Selective Ins. Co. of S.C. v. Davida Sullivan, No. 15-6187 (6th Cir. 2017)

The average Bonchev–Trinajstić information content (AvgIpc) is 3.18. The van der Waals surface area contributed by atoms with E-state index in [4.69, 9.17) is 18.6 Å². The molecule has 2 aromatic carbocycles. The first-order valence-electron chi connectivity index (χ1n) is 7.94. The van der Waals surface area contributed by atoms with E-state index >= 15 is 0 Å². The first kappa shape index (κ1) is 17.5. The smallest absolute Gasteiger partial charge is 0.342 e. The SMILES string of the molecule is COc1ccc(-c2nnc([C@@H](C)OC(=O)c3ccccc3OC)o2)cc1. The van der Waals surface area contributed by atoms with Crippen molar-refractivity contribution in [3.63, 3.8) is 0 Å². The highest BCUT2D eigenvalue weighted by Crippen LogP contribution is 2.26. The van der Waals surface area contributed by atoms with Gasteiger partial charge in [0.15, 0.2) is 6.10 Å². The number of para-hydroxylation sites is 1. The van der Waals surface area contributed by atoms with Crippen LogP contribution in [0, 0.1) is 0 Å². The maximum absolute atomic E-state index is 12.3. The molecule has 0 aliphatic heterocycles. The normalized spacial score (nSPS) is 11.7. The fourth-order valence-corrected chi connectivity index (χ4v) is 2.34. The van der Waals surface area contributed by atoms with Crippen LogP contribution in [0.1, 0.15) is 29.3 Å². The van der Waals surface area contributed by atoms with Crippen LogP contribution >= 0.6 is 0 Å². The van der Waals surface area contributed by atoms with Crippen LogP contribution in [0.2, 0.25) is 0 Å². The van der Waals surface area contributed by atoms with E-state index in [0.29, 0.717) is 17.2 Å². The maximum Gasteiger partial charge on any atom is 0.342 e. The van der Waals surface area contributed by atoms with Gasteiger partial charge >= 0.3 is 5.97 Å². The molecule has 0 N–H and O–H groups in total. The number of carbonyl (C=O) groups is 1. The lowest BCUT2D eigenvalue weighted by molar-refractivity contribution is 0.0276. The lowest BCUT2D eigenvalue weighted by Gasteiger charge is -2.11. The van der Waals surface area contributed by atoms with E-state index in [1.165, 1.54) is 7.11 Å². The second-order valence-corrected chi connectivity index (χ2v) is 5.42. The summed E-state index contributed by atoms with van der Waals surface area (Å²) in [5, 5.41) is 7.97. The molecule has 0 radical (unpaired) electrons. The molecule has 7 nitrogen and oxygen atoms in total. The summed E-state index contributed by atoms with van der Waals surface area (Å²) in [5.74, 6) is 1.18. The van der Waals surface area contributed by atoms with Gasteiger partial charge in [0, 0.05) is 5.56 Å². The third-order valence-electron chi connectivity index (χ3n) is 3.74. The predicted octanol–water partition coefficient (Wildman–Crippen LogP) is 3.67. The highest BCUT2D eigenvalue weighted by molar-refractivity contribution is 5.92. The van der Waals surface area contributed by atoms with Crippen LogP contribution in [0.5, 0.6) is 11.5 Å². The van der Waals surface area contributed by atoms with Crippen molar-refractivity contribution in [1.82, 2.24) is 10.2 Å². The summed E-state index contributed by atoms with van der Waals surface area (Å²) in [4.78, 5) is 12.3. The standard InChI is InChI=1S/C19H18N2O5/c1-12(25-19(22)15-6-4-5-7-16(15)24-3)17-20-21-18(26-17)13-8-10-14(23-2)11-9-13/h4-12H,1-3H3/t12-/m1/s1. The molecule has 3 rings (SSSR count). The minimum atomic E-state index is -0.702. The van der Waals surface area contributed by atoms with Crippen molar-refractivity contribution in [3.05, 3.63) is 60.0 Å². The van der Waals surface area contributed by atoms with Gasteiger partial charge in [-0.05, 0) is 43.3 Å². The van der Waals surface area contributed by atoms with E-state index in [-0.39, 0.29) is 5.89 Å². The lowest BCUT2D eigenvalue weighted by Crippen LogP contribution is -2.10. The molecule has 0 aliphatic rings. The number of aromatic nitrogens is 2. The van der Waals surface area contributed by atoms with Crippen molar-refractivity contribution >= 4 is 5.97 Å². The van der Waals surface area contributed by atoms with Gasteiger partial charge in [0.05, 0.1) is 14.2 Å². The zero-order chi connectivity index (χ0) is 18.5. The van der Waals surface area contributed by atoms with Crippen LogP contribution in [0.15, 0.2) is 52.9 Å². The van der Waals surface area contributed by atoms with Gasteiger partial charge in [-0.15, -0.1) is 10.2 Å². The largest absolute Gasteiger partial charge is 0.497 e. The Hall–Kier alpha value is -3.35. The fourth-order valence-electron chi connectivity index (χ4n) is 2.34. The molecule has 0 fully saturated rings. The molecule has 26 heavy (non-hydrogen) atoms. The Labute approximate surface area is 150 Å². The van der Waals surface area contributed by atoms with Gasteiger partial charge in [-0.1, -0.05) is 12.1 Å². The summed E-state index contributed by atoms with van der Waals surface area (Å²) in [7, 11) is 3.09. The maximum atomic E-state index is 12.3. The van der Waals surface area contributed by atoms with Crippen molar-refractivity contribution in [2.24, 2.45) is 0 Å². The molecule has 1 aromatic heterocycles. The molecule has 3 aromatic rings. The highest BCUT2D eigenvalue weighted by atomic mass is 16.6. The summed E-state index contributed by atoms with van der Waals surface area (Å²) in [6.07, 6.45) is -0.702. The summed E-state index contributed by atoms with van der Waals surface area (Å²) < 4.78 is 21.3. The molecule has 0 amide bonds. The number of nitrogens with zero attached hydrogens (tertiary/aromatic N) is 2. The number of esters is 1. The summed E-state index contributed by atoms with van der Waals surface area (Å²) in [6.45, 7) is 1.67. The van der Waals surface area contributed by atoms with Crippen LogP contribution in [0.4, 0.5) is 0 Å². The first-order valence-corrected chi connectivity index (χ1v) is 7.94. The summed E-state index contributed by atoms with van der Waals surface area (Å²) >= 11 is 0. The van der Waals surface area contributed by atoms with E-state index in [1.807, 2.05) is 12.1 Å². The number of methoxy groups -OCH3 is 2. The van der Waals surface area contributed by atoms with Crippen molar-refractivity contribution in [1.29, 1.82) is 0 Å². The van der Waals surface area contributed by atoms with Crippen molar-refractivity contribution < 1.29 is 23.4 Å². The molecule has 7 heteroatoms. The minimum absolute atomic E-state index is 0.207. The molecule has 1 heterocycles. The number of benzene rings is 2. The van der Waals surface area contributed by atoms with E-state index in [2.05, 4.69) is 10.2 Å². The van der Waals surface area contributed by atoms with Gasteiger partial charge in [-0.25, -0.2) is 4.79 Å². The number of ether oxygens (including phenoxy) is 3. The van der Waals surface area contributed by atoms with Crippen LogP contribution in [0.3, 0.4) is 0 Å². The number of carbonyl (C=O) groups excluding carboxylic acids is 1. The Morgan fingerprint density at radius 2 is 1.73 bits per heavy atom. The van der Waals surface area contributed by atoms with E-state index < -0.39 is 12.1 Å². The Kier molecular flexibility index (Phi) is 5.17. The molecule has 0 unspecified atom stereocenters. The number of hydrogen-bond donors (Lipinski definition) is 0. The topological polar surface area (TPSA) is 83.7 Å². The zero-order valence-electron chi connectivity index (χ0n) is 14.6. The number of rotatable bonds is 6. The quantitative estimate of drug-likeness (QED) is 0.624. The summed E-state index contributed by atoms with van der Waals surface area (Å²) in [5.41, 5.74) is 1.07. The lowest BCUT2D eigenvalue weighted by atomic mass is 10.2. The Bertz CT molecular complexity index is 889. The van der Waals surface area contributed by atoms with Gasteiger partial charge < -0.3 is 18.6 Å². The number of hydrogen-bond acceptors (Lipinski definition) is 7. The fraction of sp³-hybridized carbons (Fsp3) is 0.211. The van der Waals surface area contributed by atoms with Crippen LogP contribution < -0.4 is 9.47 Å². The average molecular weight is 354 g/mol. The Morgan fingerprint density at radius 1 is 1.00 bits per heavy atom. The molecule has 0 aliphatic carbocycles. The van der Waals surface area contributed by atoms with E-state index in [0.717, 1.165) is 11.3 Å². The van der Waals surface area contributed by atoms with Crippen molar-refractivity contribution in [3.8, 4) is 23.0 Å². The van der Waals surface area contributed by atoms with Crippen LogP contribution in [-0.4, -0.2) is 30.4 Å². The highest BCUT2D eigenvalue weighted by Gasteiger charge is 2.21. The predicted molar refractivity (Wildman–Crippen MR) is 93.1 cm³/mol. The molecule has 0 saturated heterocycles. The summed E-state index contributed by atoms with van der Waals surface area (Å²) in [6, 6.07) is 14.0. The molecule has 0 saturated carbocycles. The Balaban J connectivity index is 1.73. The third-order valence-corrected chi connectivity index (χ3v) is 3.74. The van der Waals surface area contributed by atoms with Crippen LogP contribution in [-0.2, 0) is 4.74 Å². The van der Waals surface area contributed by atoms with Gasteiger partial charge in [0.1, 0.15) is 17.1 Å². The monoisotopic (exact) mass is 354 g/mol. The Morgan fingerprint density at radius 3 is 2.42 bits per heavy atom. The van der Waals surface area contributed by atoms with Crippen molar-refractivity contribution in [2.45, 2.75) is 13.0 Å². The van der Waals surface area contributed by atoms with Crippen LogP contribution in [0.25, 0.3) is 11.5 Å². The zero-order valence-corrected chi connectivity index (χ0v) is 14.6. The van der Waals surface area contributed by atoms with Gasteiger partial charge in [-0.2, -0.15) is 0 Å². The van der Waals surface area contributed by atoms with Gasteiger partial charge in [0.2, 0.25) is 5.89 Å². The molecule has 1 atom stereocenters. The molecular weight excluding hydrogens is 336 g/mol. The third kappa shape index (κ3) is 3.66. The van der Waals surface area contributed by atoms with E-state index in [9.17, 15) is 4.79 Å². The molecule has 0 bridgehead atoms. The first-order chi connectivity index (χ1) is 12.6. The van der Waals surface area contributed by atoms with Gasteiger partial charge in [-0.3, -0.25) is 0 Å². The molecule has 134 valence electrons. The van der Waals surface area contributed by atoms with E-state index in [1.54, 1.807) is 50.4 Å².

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NOT RECOMMENDED FOR FULL-TEXT PUBLICATION File Name: 17a0333n.06 No. 15-6187 UNITED STATES COURT OF APPEALS FOR THE SIXTH CIRCUIT SELECTIVE COMPANY CAROLINA, INSURANCE OF SOUTH Plaintiff-Appellee, v. DAVIDA A. SULLIVAN; CURTIS SULLIVAN; SHARON SULLIVAN; and OMNI CUSTOM MEATS, INC. Defendant-Appellants, and JAMES BLAKE, ) ) ) ) ) ) ) ) ) ) ) ) ) ) ) ) ) ) ) ) FILED Jun 13, 2017 DEBORAH S. HUNT, Clerk ON APPEAL FROM THE UNITED STATES DISTRICT COURT FOR THE WESTERN DISTRICT OF KENTUCKY Intervenor-Appellant. BEFORE: WHITE and STRANCH, Circuit Judges; and MICHELSON, District Judge. MICHELSON, District Judge. This insurance dispute arose from a 2011 automobile accident involving Davida Sullivan and James Blake. Davida collided with Blake’s vehicle while driving a 1999 Mercedes listed on an insurance policy that Selective Insurance Company of South Carolina had issued Omni Custom Meats, Inc. The question presented in this appeal is whether the named insured, Omni, “borrow[ed]” the Mercedes from its owners, Curtis and Sharon Sullivan (Davida’s parents), as that term is used in the policy. We hold that Omni did not. The Honorable Laurie J. Michelson, United States District Judge for the Eastern District of Michigan, sitting by designation. No. 15-6187, Selective Ins. Co. of S.C. v. Sullivan et al. Nor does the reasonable expectations doctrine require Selective to provide coverage. Therefore, the district court’s opinion will be affirmed. I. James Blake sustained injuries in an automobile accident on May 9, 2011. Davida Sullivan was driving a 1999 C230 Mercedes in Los Angeles, California when she made a sudden left turn to enter a shopping center parking lot and collided with Blake’s vehicle. The crash site investigator determined that Davida caused the accident by “making an unsafe left turn[.]” (R. 69-7, PID 894.) Davida’s parents, Curtis and Sharon Sullivan, owned the Mercedes. In 2007, they allowed their Kentucky meatpacking company, Omni Custom Meats, Inc. to use the Mercedes for “business purposes.” (R. 69-11, PID 917.) Davida began working for Omni in 2001. She performed mostly “back office” work from her home in California. She earned a salary and benefits, and, starting in 2009, was given permission by Omni to use the Mercedes. In January 2011, Omni “[ran] out of work” for Davida, and she stopped working for the company. (R. 69-11, PID 915.) Omni provided a severance package, which, according to Curtis’s deposition testimony, included health insurance, dental insurance, auto insurance, and permission to keep using the Mercedes. Between January and May 2011, Davida started a jewelry and clothing business in California. Even so, Davida was driving the Mercedes with Omni’s permission on the date of the accident. Selective issued the relevant policy to Omni on June 27, 2007. The Policy provided certain Commercial General Liability, Business Automobile, and Commercial Umbrella Liability 2 No. 15-6187, Selective Ins. Co. of S.C. v. Sullivan et al. coverages. The Business Automobile Policy provides, “We will pay all sums an ‘insured’ legally must pay as damages because of ‘bodily injury’ or ‘property damage’ to which this insurance applies, caused by an ‘accident’ and resulting from the ownership, maintenance or use of a covered ‘auto.’” (R. 69-2, PID 844.) The Commercial Umbrella Liability Policy provides, “We will pay on behalf of the insured the ‘ultimate net loss’ in excess of the ‘retained limit’ that the insured becomes legally obligated to pay as damages because of ‘bodily injury’ . . . to which this insurance applies.” (R. 69-2, PID 855.) The Business Auto and Commercial Umbrella Liability coverages provide identical definitions of “Who Is An Insured.”1 (R. 69-2, PID 852, 855.) Critical to this appeal, both state, “The following are ‘insureds’: a. You for any covered ‘auto’. b. Anyone else while using with your permission a covered ‘auto’ you own, hire or borrow . . . .” (R. 69-2, PID 843, 863.) It is undisputed that the “you” refers to Omni. It is equally undisputed that the Policy did not expressly name Davida as an insured. Omni’s initial application requested coverage for two drivers, Curtis and Sharon Sullivan, and four vehicles, none of which were the Mercedes. On June 28, 2007, the Mercedes was added to the Policy by endorsement. The endorsement did not list any additional drivers, nor did it list a garage location for the vehicle. On May 12, 2008, Selective requested an updated drivers list as part of the policy renewal. But no one advised Selective that Davida would be driving the Mercedes in California, or that Davida had a DUI infraction on her driving record. Nonetheless, Blake asserts that Davida is an insured under Omni’s insurance policy because Omni “borrow[ed]” the Mercedes from Curtis and Sharon and Davida used the car with Omni’s “permission.” 1 The district court found, and the parties do not dispute on appeal, that the Commercial General Liability Policy did not provide coverage. (R. 72, PID 1006.) 3 No. 15-6187, Selective Ins. Co. of S.C. v. Sullivan et al. In March 2012, Blake filed suit in California against Omni, Curtis and Sharon Sullivan, and Davida Sullivan. Selective agreed to provide a defense to Omni and the Sullivans in the California action, subject to a reservation of rights pending an investigation. In March 2015, Omni, Curtis, and Sharon were dismissed from the California action with prejudice, leaving Davida as the only defendant. Blake purports to be the assignee of any of Davida’s rights as an “insured” under the Policy. Meanwhile, in October 2012, having determined that the accident was not covered under the terms of Omni’s policy, Selective filed a complaint in the United States District Court for the Western District of Kentucky, seeking a declaratory judgment of its rights and duties with respect to the California action. The district court ultimately found that Davida Sullivan was not an “insured” within the meaning of the Policy at the time of the accident and therefore, Selective had no duty to provide coverage. This appeal followed. II. “We review de novo the district court’s decision to grant a motion for declaratory judgment.” Scottsdale Ins. Co. v. Flowers, 513 F.3d 546, 563 (6th Cir. 2008). “In a diversity action involving an insurance contract, a federal court applies the substantive law of the forum state,” here Kentucky. Talley v. State Farm Fire & Cas. Co., 223 F.3d 323, 326 (6th Cir. 2000). III. A. “In applying Kentucky law we must follow the decisions of the state’s highest court when that court has addressed the relevant issue. When the issue has not been directly addressed, we must anticipate how the relevant state’s highest court would rule in the case and are bound by 4 No. 15-6187, Selective Ins. Co. of S.C. v. Sullivan et al. controlling decisions of that court.” Scottsdale Ins. Co., 513 F.3d at 563 (citations and internal quotation marks omitted). In Kentucky, “the construction and legal effect of an insurance contract is [generally] a matter of law for the court.” Coleman v. Bee Line Courier Serv., Inc., 284 S.W.3d 123, 125 (Ky. 2009) (quoting Bituminous Cas. Corp. v. Kenway Contracting, Inc., 240 S.W.3d 633, 638 (Ky. 2007)). The Kentucky Supreme Court recently held, Any ambiguities in an insurance contract must be resolved in favor of the insured, but this rule of strict construction certainly does not mean that every doubt must be resolved against the insurer and does not interfere with the rule that the policy must receive a reasonable interpretation consistent with the plain meaning in the contract. Tower Ins. Co. of New York v. Horn, 472 S.W.3d 172, 174 (Ky. 2015) (citing Ky. Ass’n of Ctys. All Lines Fund Trust v. McClendon, 157 S.W.3d 626, 630 (Ky. 2005)). Under the Policy, coverage is available for “all sums an ‘insured’ legally must pay as damages . . . caused by an ‘accident’ and resulting from the ownership, maintenance or use of a covered ‘auto.’” (R. 69-2, PID 843.) To resolve the issue of coverage, we must decide whether Davida was an “insured” under the Policy. An “insured” includes “Anyone else while using with your permission a covered ‘auto’ you own, hire or borrow . . . .” (R. 69-2, PID 843.) Again, “you” and “your” refers to Omni, the named insured. It is not disputed that the Mercedes was “covered” or that Davida used it with Omni’s “permission.” The only issue before us is whether Omni “borrow[ed]” the Mercedes from Curtis and Sharon Sullivan at the time of the accident. The Policy does not define the term “borrow.” Nor does Kentucky case law—at least in the context of an automobile insurance policy. Blake urges several meanings of the term. We need not decide which, if any, is the proper definition of “borrow” because Omni meets none of them. 5 No. 15-6187, Selective Ins. Co. of S.C. v. Sullivan et al. First, Blake urges that we adopt a dictionary definition of “borrow.” To be sure, dictionaries can be helpful aids in ascribing definitions to contract terms that are not defined by the contract. See Auto-Owners Ins. Co. v. Veterans of Foreign Wars Post 5906, 276 S.W.3d 298, 301 (Ky. Ct. App. 2009). But none of the dictionary definitions we have reviewed help Blake. Black’s Law Dictionary defines “borrow” as “To take something for temporary use.” Black’s Law Dictionary (10th ed. 2014). And Merriam-Webster says “borrow” means “to receive with the implied or expressed intention of returning the same or an equivalent.” Merriam-Webster Online Dictionary, (12 June 2017). But nothing indicates that Omni’s use of the Mercedes was temporary, or that Omni received the Mercedes with the implied or expressed intention of returning it. Rather, Curtis’s testimony suggests that Davida’s severance package, and thus, Omni’s use of the Mercedes for that purpose, had no set end date: Omni “gave permission for Davida to drive the vehicle [the Mercedes] after she left employment with the company” and did not mention any set end date for that permission. (R. 69-11, PID 915.) Blake directs us to adopt a definition of “borrow” from the cases we considered in Westfield Insurance Co. v. Young, No. 12-6523, slip op. (6th Cir. Sept. 9, 2013). That case also involved a Kentucky business auto insurance policy purporting to provide coverage for “[a]nyone else while using with [the named insured’s] permission a covered ‘auto’ [the named insured] own[s], hire[s], or borrow[s].” Id. at 3. There a community college had a program in which students could participate in live classroom vehicle repair projects. Id. at 2–3. A student’s employer allowed the college to use his inoperative truck for one of these projects. Id. at 2. After the repair was completed, the student was tasked with returning the vehicle. Id. While en route to a planned stop at his girlfriend’s house, the student collided with another vehicle, ultimately 6 No. 15-6187, Selective Ins. Co. of S.C. v. Sullivan et al. causing the death of the other driver. Id. The decedent’s family sought damages under the college’s insurance policy. Id. As here, “the dispositive issue regarding coverage . . . [was] whether the College ‘borrowed’ [the third party’s] truck.” Id. at 3. We first considered Travelers Indemnity Co. v. Swearinger, 169 Cal. App. 3d 779 (Cal. Ct. App. 1985). The California Court of Appeals found that the term “borrow” was susceptible to two reasonable interpretations in the context of an automobile insurance contract. The court acknowledged that “borrow” could require that the purported borrower, a school district, exercise “dominion and control” over the vehicle. Id. at 785–86. It also thought it possible that the school district “borrowed” the vehicle when it “properly gain[ed] the use of a third party’s vehicle,” regardless of whether the district had dominion over the vehicle. Id. at 785. The district court in Westfield characterized this definition of “borrow” as “confer[ing] a benefit” regardless of actual possession. Westfield Ins. Co. v. Young, No. 11-275, 2012 WL 5421145, at *2 (E.D. Ky. Nov. 6, 2012). To start, as we noted in Westfield, even California courts have rejected Swearinger and it is a minority view in other jurisdictions. Westfield, No. 12-6523, slip op. at 3. For instance, in American International Underwriters Insurance Co. v. American Guarantee and Liability Insurance Co., 181 Cal App. 4th 616, 629–30 (Cal. Ct. App. 2010), the California Court of Appeals commented, “In our view, the Swearinger decision is based on an inadequate definition of ‘borrow’” because the opinion did not address the requirement of prior California Supreme Court decisions that the borrower “exercised the requisite dominion and control over the [vehicle] to be a ‘borrower’[.]” Id. (citing Home Indem. v. King, 34 Cal. 3d 803, 813–14 (Cal. 1983)); but see City of Los Angeles v. Allianz Ins. Co., 125 Cal. App. 4th 287, 295 (Cal. Ct. App. 7 No. 15-6187, Selective Ins. Co. of S.C. v. Sullivan et al. 2004) (suggesting that “the use of the vehicle for the [named insured’s] purposes . . . constituted the [named insured’s] exercise of dominion and control over the vehicle”). Further, the Swearinger formulation of “borrow” does not support a finding of coverage here. Even the Swearinger court stated that “borrow” implies “temporary use.” Swearinger, 169 Cal. App. 3d at 785. Although Davida’s severance package is not part of the record, Curtis’ testimony indicates that it included indefinite use of the Mercedes. Thus, even if use of the Mercedes as part of Davida’s severance package was a business purpose (Appellant Br. at 33), the fact that the package was indefinite defeats the idea that Omni “borrowed” the Mercedes for this purpose. The other case we considered in Westfield was Schroeder v. Board of Superiors of Louisiana State University, 591 So. 2d 342, 346 (La. 1991). That court interpreted “borrow” to mean “not only that one receives the benefit of the borrowed object’s use, but also that the borrower receives temporary possession, dominion, or control of the use of the thing.” Under this definition, the named insured, a university, did not “borrow” an automobile when a student got into an accident driving a fellow student to run an errand for a school administrator. Id. at 344. The situation, the court stated, was similar to a person “us[ing] his auto to pick up a prescription for a sick friend”—the driver “may confer a significant benefit on the invalid, but no one would say that the bedridden friend had borrowed the auto used for the errand.” Id. at 346. Similarly here, while Omni may have been honoring its severance package, the benefit from the Mercedes’s use at the time of the accident accrued only to Davida herself, who was running a personal errand in California at the time of the accident. See Westfield, No. 12-6523, slip op. at 4 (“The College received a benefit from [the] truck only in its use as a teaching aid, not in its transportation to and from the College.”). 8 No. 15-6187, Selective Ins. Co. of S.C. v. Sullivan et al. Additionally, under the Schroeder analysis, Omni did not have “temporary possession, dominion, or control of the use of” the Mercedes at the time of the accident. Omni is headquartered in Kentucky, while Davida’s use of the Mercedes occurred entirely in California. Davida was using the Mercedes as her personal vehicle. Davida was no longer employed by Omni at the time of the accident. Instead, she had started her own clothing and jewelry business at that point. And no record evidence suggests that the severance package included any terms limiting her use of the Mercedes, or any terms allowing Omni to demand the return of the vehicle. Blake’s argument that Omni remained in “constructive control” of the vehicle and had the “right to direct the use of the vehicle” (Appellant Br. at 34) is therefore unpersuasive. See Westfield, No. 12-6523, slip op. at 4 (finding that the College “did not have the right to direct the use of [the] truck . . . [because] the college did not have an official policy regarding the transportation of live-project vehicles to and from the College”). Blake seeks to extend Omni’s purported status as a borrower during Davida’s employment through Kentucky’s “initial permission” doctrine. That doctrine determines “whether a non-owner’s use of a vehicle exceeds the scope of permission given to that person.” Mitchell v. Allstate Ins. Co., 244 S.W.3d 59, 65 (Ky. 2008). It “allows for coverage even if the use of the vehicle was ‘not within the contemplation of the parties or was outside any limitations placed upon the initial grant of permission.’” Id. at 62 (citing 46 C.J.S. Insurance § 1053 (1993)). In adopting the doctrine, the Kentucky Supreme Court held, “as long as permission is initially given to a person to use a vehicle, insurance coverage may extend to subsequent vehicle users through the language of the [Policy’s] omnibus clause as long as those subsequent users have permission from the initial borrower to use the vehicle.” Id. at 65. 9 No. 15-6187, Selective Ins. Co. of S.C. v. Sullivan et al. The problem with Mitchell is that the policy at issue did not contain the same “own, hire, or borrow” language as the policy here does. The policy in Mitchell defined “insured person” as, 1. You and any resident relative; 2. Any other person while in, on, getting into or out of an insured auto with your permission; 3. Any other person who is legally entitled to recover because of bodily injury to you, your resident relative, or an occupant of your insured auto with your permission. Id. at 61 n.1. By contrast, Omni’s policy defined an “insured” as: “You for any covered ‘auto’. b. Anyone else while using with your permission a covered ‘auto’ you own, hire or borrow . . . .” (R. 69-2, PID 843, 863 (emphasis added).) Thus, the initial permission doctrine may apply to permissive use of cars that Omni owned, hired, or borrowed. But, as discussed, the Mercedes was not such a car. In short, whether or not Blake’s proposed definitions of “borrow” are reasonable, the facts of this case do not satisfy any of them. Omni was not a “borrower” of the Mercedes at the time of the accident. Therefore, coverage is not available under the Policy. B. Blake also argues that Kentucky’s “reasonable expectations” doctrine supports a finding of coverage. “The gist of the doctrine is that the insured is entitled to all the coverage he may reasonably expect to be provided under the policy.” Brown v. Indiana Ins. Co., 184 S.W.3d 528, 541 (Ky. 2005). Generally, this principle “pertains to alleged ambiguities within the policy,” id., and directs, “[w]here a person has paid a premium for a policy, the policy should not be read technically to avoid paying benefits,” Ky. Emp’rs’ Mut. Ins. v. Ellington, 459 S.W.3d 876, 883 (Ky. 2015) (citing Aetna Cas. & Sur. Co. v. Commonwealth, 179 S.W.3d 830, 837 (Ky. 2005)). “The doctrine of reasonable expectations is used in conjunction with the principle that ambiguities should be resolved against the drafter in order to circumvent the technical, legalistic 10 No. 15-6187, Selective Ins. Co. of S.C. v. Sullivan et al. and complex contract terms which limit benefits to the insured.” Simon v. Cont’l Ins. Co., 724 S.W.2d 210, 213 (Ky. 1986) (quoting R.H. Long, The Law of Liability Insurance § 5.10B). Blake emphasizes that “Omni specifically listed the 1999 Mercedes on the Selective Policy as a covered automobile” and “paid a premium commensurate with that listing[.]” (Appellant Br. at 36.) But that fact, although going to the equity aspect of the doctrine, does not show that another requirement of the doctrine is met: that the term “borrow” is ambiguous. True v. Raines, 99 S.W.3d 439, 443 (Ky. 2003), as amended (Apr. 2, 2003) (“The reasonable expectation doctrine ‘is based on the premise that policy language will be construed as laymen would understand it’ and applies only to policies with ambiguous terms—e.g., when a policy is susceptible to two (2) or more reasonable interpretations.” (citations omitted)). And even if we were to find, as the Swearinger court did, that the term “borrow” is subject to two reasonable interpretations, thus triggering the reasonable expectations doctrine, based on the reasons already given, there is no interpretation of “borrow” that could have given rise to a reasonable expectation that Selective extend coverage to Davida’s accident. Thus, the reasonable expectations doctrine does not save Blake’s argument. IV. For the foregoing reasons we affirm the district court’s order. 11 No. 15-6187, Selective Ins. Co. of S.C. v. Sullivan et al. HELENE N. WHITE, Circuit Judge, dissenting. I respectfully dissent. The only issue regarding coverage is whether Omni was borrowing the Mercedes from the Sullivans at the time of the accident. Curtis Sullivan’s uncontroverted testimony establishes that he and Sharon loaned the Mercedes to Omni in 2007. Omni then specifically listed the Mercedes as a scheduled auto on the Selective Policy, paying an additional premium to do so. Curtis submitted a Kentucky Certificate of Registration to Selective’s agent, disclosing that Curtis and Sharon owned the Mercedes. (PID 587.) After paying the additional premium for two years, in 2009, Omni provided permission to Davida to drive the Mercedes. Once Davida left the company, with Omni still paying the additional premium on the Mercedes, Omni continued allowing Davida to use the Mercedes as part of a severance package. Under these circumstances, a reasonable jury could find that Omni was borrowing the Mercedes from the Sullivans at the time of the accident. The cases relied upon by the majority are distinguishable. In Westfield, a college student borrowed the truck for a live classroom project, and the truck’s owner allowed the student to drive the truck to and from the college. Westfield Ins. Co. v. Young, No. 12-6523, slip op. at 4 (6th Cir. Sept. 9, 2013). The accident occurred after the classroom project was completed, and thus after the college’s use of the vehicle for the classroom project had ended. Id. (explaining that the college “did not have the right to direct the use of Nelson’s truck after the live classroom project was completed”). Here, a reasonable jury could find, based on Curtis’s testimony, that Omni gained the use of the Mercedes for its purposes when it borrowed the Mercedes from the Sullivans, and that Omni continued to use the Mercedes for its purposes while Davida was driving it as an employee and after Davida’s employment ended as part of her severance package. 12 No. 15-6187, Selective Ins. Co. of S.C. v. Sullivan et al. In Schroeder, the court held that the university’s receipt of a benefit alone was not sufficient to show that it had borrowed a vehicle from a student who was retrieving ice for a school function at a faculty member’s request, because at no point did the university have possession, dominion, control, or the right to control the use of the vehicle. Schroeder v. Bd. of Supervisors of La. State Univ., 591 So. 2d 342, 346 (La. 1991). Here, a reasonable jury could find that Omni had the right to control the Mercedes because Davida’s use of the Mercedes was permissive and pursuant to a severance package that Omni provided Davida. Further, Omni paid the premium on the vehicle indicating that it exercised some degree of dominion and control over the vehicle and recognized some responsibility. Moreover, although I agree that borrowing must be temporary, I do not agree that the lack of testimony regarding a specific end date for Davida’s use of the vehicle means that Omni was not borrowing the Mercedes. “[A] ‘borrowing’ may be for an indefinite period of time and may in fact last until either the insured decides to return the automobile or the lender requests its return.” 8A Couch on Ins. § 118:50 (citing Am. Indem. Ins. Co. v. Code Elec. Corp., 760 P.2d 571, 574 (Az. Ct. App. 1988)). Given Curtis’s unrebutted testimony that he and Sharon lent the Mercedes to Omni, a reasonable jury could find that the Sullivans could have demanded its return at any time, and that Omni likewise could have demanded the return of the Mercedes from Davida, subject to any claims for breach of the severance agreement. Because a reasonable jury could find that Omni was borrowing the Mercedes from the Sullivans at the time of Davida’s accident, I would reverse the district court’s judgment in favor of Selective. However, given the lack of specificity regarding the terms of the severance package, and Omni’s discovery responses indicating that it had no control over, and received no 13 No. 15-6187, Selective Ins. Co. of S.C. v. Sullivan et al. benefit from, Davida’s use of the Mercedes at the time of the accident,1 a reasonable jury could also find that Omni was not borrowing the Mercedes at the time of the accident. Accordingly, I would remand for further proceedings. Selective also argues that, even if the Policy provides coverage, the Policy conditions limit such coverage to state-required minimum limits because Omni failed to disclose information regarding the location, driver, and use of the Mercedes. The Policy provides that the Business Auto Coverage Form is void “in any case of fraud by [Omni] at any time” and “if [Omni] or any other ‘insured’, at any time, intentionally conceal[s] or misrepresent[s] a material fact concerning . . . the covered ‘auto;’ [or Omni’s] interest in the covered ‘auto.’” (PID 193– 94.) This condition is later amended by an endorsement to provide that in the event of concealment, misrepresentation, or fraud, Selective will only provide coverage up to the minimum limits of liability required in Kentucky. (PID 200–01.) However, Selective points to no evidence of intentional misrepresentation or concealment; nothing in the record establishes that Selective requested an updated drivers list or garage location after Davida began using the Mercedes in California. Accordingly, Selective has not supported the grant of summary judgment on this basis. For these reasons, I would reverse the grant of summary judgment in favor of Selective and remand for further proceedings. 1 The meaning of Omni’s discovery responses is open to interpretation, and may merely mean that it had no control over Davida’s decisions regarding where and how to drive the Mercedes and derived no benefit from her shopping trip. 14